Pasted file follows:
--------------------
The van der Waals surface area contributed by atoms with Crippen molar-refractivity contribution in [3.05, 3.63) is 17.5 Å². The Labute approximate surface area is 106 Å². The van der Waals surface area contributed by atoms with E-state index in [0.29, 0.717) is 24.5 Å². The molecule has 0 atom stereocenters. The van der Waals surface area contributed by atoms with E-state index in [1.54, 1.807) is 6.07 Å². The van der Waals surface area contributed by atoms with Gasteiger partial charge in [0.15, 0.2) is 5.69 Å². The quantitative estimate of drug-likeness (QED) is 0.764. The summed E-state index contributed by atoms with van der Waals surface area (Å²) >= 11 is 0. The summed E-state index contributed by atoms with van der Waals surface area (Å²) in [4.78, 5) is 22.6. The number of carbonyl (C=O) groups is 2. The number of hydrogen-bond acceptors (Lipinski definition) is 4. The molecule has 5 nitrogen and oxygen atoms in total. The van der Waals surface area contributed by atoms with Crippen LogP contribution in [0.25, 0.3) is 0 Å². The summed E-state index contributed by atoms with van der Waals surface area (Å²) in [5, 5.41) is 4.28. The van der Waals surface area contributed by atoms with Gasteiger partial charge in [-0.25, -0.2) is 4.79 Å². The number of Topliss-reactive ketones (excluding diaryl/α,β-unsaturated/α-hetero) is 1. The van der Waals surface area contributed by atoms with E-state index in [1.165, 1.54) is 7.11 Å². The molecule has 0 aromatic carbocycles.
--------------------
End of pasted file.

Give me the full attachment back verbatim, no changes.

The van der Waals surface area contributed by atoms with Crippen molar-refractivity contribution in [3.05, 3.63) is 17.5 Å². The Labute approximate surface area is 106 Å². The van der Waals surface area contributed by atoms with E-state index in [0.29, 0.717) is 24.5 Å². The molecule has 0 atom stereocenters. The van der Waals surface area contributed by atoms with E-state index in [1.54, 1.807) is 6.07 Å². The van der Waals surface area contributed by atoms with Gasteiger partial charge in [0.15, 0.2) is 5.69 Å². The quantitative estimate of drug-likeness (QED) is 0.764. The summed E-state index contributed by atoms with van der Waals surface area (Å²) >= 11 is 0. The summed E-state index contributed by atoms with van der Waals surface area (Å²) in [4.78, 5) is 22.6. The number of carbonyl (C=O) groups is 2. The number of hydrogen-bond acceptors (Lipinski definition) is 4. The molecule has 5 nitrogen and oxygen atoms in total. The van der Waals surface area contributed by atoms with Crippen LogP contribution in [0.25, 0.3) is 0 Å². The summed E-state index contributed by atoms with van der Waals surface area (Å²) in [5, 5.41) is 4.28. The van der Waals surface area contributed by atoms with Gasteiger partial charge in [-0.25, -0.2) is 4.79 Å². The number of Topliss-reactive ketones (excluding diaryl/α,β-unsaturated/α-hetero) is 1. The van der Waals surface area contributed by atoms with E-state index in [1.165, 1.54) is 7.11 Å². The molecule has 0 aromatic carbocycles.